Patented Dec. 7, 1954 parts and percentages being by Weight unless otherwise stated and the relationship of parts by weight to parts by volume being the same as that of the kilogram to the liter.

. Example 1 18.5 parts of c'yanu'ric chloride finely suspended in water are mixed at C. with a solution containing in 400 parts of water, 30.3 parts of 2-aminonaphthalene- 4:8-disulfonic acid (dissolved in the form of its sodium salt) and 21 parts of sodium acetate and having a pH value of 6.0 to 6.5. After stirring for a few minutes at 0 C., there is obtained a clear solution, and the free amine can no longer be detected. A solution of 25.7 parts of 4-amino-4-hydroxy-1:1'=azobenzene 3' carboxylic acid and 28 parts of crystalline sodium acetate in 500 parts of water which has been adjusted to a pH value of at most 8.5 by means of dilute sodium hydroxide solution, is then added, and the whole is heated to 30-35 C. while stirring well, and stirring is continued at this temperature for 3 hours. The pH value, after mixing the two solutions, is about 5.5 and falls in the course of the condensation to a value between 4 and 5. The whole is then heated to 60 C. and a solution (having a pH value of 8.4) in 500 parts of water prepared from 25.7 parts of 4-amino4-hydroxy-1:1'-azobenzene- 3-carboxylic acid and 4 parts of sodium hydroxide is added, and the whole is stirred for 2 hours at 90-95 C. The resulting ternary condensation product remains wholly in solution, and the final pH value is about 5.5. By the addition of sodium carbonate the solution is rendered weakly alkaline (pH value of about 8.0), and the condensation product is precipitated by the addition of 10 parts of sodium chloride per 100 parts by volume of reaction mixture, and the product which corresponds to the formula:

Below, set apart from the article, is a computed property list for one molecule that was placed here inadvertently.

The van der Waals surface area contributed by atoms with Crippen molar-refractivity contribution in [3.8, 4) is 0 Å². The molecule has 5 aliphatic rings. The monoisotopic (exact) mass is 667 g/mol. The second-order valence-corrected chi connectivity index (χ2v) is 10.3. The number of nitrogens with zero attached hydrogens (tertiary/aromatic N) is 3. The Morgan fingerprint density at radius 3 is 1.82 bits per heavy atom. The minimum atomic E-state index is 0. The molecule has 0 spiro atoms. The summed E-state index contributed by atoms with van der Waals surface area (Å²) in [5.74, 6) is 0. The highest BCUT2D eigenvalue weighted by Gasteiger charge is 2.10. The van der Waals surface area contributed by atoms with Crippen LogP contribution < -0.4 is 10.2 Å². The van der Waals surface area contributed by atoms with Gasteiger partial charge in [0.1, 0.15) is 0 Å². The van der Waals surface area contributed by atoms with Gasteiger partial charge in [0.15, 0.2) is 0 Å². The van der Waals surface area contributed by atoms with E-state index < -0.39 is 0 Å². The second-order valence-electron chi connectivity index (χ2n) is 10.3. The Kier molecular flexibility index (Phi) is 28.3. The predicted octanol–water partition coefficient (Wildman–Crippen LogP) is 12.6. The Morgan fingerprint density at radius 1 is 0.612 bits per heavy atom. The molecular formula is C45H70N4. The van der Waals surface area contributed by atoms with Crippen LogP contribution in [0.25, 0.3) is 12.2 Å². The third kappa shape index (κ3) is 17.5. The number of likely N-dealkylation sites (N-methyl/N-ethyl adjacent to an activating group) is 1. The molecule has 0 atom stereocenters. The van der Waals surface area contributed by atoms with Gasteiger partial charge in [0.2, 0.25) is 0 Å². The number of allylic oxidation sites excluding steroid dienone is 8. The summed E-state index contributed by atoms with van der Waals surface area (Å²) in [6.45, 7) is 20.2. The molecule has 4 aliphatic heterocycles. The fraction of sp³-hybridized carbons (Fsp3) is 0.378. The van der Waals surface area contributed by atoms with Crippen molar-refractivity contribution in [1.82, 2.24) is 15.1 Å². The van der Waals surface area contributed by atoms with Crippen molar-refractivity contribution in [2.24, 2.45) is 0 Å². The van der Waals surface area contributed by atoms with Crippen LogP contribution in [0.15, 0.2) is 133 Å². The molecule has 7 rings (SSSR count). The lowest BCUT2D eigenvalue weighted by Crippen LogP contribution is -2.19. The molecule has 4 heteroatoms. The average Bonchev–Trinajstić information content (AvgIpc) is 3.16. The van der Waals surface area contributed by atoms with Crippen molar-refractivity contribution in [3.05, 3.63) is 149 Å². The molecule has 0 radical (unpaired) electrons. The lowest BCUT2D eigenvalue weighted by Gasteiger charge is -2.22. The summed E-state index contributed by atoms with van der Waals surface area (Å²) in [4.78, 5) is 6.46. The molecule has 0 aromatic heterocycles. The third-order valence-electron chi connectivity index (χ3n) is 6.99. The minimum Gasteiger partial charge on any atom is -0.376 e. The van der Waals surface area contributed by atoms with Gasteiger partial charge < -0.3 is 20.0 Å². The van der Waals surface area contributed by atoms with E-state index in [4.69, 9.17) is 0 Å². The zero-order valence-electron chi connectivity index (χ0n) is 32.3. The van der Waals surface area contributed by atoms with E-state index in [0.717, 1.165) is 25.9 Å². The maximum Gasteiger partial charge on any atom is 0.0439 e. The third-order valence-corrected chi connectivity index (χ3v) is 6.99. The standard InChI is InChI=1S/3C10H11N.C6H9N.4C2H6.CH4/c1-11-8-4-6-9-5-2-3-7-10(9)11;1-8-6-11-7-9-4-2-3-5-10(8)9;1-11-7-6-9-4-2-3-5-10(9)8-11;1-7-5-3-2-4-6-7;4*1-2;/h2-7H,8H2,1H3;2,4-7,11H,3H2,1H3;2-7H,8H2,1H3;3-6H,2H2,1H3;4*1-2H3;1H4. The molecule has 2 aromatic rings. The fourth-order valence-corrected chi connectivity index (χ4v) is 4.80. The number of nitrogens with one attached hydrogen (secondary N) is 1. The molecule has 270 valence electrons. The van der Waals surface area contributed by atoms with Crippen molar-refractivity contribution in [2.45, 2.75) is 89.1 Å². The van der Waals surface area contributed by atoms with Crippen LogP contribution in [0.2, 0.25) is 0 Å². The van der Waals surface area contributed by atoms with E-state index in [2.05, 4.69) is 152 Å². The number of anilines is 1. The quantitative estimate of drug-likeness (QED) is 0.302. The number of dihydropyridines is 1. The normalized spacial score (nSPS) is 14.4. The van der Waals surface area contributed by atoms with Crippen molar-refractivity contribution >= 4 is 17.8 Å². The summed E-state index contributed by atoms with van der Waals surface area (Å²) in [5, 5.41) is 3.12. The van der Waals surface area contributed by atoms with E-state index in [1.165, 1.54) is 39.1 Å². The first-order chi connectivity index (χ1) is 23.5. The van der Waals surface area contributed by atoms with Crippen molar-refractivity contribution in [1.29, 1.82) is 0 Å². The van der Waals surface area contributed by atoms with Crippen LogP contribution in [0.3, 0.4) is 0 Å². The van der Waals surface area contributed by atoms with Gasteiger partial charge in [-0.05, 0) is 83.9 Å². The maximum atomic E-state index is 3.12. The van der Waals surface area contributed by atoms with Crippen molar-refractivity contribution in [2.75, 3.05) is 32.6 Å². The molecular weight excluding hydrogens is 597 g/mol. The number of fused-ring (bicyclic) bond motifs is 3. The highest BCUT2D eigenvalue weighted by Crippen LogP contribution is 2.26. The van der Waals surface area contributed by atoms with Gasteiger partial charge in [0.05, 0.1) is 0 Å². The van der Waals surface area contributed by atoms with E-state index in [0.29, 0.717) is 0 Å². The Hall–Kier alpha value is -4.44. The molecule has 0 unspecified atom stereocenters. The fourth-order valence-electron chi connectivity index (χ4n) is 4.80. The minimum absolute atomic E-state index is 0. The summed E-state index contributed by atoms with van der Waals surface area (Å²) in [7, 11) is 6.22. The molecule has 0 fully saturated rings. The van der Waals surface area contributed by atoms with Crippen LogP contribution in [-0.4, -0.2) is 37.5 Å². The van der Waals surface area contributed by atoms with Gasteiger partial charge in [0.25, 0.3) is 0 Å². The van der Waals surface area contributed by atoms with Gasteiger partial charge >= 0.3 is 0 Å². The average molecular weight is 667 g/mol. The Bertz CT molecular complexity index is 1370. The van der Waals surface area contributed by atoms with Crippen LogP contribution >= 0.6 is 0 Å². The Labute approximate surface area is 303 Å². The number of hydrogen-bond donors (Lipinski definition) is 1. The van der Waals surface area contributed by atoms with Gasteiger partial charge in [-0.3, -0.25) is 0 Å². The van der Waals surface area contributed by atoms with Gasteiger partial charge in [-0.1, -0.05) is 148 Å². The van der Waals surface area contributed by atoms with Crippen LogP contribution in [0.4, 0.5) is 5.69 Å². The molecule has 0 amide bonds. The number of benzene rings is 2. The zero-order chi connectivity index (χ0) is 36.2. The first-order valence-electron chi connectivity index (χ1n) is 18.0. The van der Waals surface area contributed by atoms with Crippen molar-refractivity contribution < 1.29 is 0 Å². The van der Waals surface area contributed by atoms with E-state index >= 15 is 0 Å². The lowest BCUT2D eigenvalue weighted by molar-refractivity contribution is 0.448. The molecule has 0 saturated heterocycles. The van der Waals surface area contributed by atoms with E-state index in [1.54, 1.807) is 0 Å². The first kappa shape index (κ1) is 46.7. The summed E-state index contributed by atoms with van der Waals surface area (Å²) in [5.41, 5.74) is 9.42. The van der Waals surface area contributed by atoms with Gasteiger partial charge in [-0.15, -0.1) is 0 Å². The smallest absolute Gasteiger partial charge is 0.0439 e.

Hots o 0 0H NIH-(III? un =N on o 0 on is separated by filtration. It is a yellow-brown powder which dissolves in water with a yellow coloration, and dyes cellulose fibers greenish yellow tints which discharge very well under neutral or alkaline conditions.

Example 2 The primary condensation product from 18.5 parts of cyanuric chloride and 30.3 parts of 2-amino-naphthalene 4:8-disulfonic acid is prepared as described in Example 1-. There is then added a solution of 30.1 parts of 4- amino methoxy 2 methyl 4' hydroxy 1:1- azobenzene-3'-carboxylic acid and 35 parts of crystalline sodium acetate in 500 parts of water while stirring, the solution having been adjusted to a pH value of 7.5 by the addition of sodium-hydroxide solution, and the whole is heated to 3035 C. and stirring is continued at that temperature for 3 hours. The ternary condensation product is then prepared by further condensation with 25.7 parts of 4-amino-4-hydroxy-l:1-azobenzene- 3'-carboxylic acid in the manner described in Example 1. The product is precipitated, separated by filtration and dried. It is a yellow powder which dissolves in water with a yellow coloration and dyes cellulose fibers yellow tints which discharge very well.